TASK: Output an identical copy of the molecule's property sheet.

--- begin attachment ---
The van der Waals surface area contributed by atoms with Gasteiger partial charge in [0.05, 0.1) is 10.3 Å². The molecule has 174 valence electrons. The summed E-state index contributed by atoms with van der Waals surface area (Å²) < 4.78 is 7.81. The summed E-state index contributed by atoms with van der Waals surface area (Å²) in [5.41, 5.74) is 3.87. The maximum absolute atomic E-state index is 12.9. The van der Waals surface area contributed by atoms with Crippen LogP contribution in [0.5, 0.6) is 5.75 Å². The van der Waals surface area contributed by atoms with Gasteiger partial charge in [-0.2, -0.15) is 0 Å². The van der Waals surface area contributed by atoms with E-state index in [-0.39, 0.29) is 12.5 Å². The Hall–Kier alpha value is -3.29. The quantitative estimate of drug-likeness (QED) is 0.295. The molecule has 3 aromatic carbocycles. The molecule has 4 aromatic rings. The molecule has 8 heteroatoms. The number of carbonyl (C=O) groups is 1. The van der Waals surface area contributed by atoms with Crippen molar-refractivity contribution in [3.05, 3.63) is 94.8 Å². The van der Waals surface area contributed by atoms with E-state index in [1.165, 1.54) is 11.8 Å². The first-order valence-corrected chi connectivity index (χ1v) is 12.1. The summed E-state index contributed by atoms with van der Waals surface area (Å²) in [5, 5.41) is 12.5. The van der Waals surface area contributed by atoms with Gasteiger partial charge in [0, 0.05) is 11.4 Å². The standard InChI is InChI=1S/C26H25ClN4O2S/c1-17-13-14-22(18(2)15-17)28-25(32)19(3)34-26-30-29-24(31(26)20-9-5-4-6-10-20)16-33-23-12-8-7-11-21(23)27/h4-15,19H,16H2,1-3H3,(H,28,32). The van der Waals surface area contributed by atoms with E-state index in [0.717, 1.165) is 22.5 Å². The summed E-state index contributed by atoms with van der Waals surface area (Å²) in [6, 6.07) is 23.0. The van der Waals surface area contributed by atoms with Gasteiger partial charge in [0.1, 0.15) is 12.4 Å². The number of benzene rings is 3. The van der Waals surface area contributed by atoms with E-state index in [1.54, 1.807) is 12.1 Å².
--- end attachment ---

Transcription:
The van der Waals surface area contributed by atoms with Gasteiger partial charge in [0.05, 0.1) is 10.3 Å². The molecule has 174 valence electrons. The summed E-state index contributed by atoms with van der Waals surface area (Å²) < 4.78 is 7.81. The summed E-state index contributed by atoms with van der Waals surface area (Å²) in [5.41, 5.74) is 3.87. The maximum absolute atomic E-state index is 12.9. The van der Waals surface area contributed by atoms with Crippen LogP contribution in [0.5, 0.6) is 5.75 Å². The van der Waals surface area contributed by atoms with Gasteiger partial charge in [-0.2, -0.15) is 0 Å². The van der Waals surface area contributed by atoms with E-state index in [-0.39, 0.29) is 12.5 Å². The Hall–Kier alpha value is -3.29. The quantitative estimate of drug-likeness (QED) is 0.295. The molecule has 3 aromatic carbocycles. The molecule has 4 aromatic rings. The molecule has 8 heteroatoms. The number of carbonyl (C=O) groups is 1. The van der Waals surface area contributed by atoms with Crippen molar-refractivity contribution in [3.05, 3.63) is 94.8 Å². The van der Waals surface area contributed by atoms with E-state index in [1.165, 1.54) is 11.8 Å². The first-order valence-corrected chi connectivity index (χ1v) is 12.1. The summed E-state index contributed by atoms with van der Waals surface area (Å²) in [5, 5.41) is 12.5. The van der Waals surface area contributed by atoms with Gasteiger partial charge in [0, 0.05) is 11.4 Å². The standard InChI is InChI=1S/C26H25ClN4O2S/c1-17-13-14-22(18(2)15-17)28-25(32)19(3)34-26-30-29-24(31(26)20-9-5-4-6-10-20)16-33-23-12-8-7-11-21(23)27/h4-15,19H,16H2,1-3H3,(H,28,32). The van der Waals surface area contributed by atoms with E-state index in [0.717, 1.165) is 22.5 Å². The summed E-state index contributed by atoms with van der Waals surface area (Å²) in [6, 6.07) is 23.0. The van der Waals surface area contributed by atoms with Gasteiger partial charge in [0.1, 0.15) is 12.4 Å². The number of benzene rings is 3. The van der Waals surface area contributed by atoms with E-state index in [1.54, 1.807) is 12.1 Å².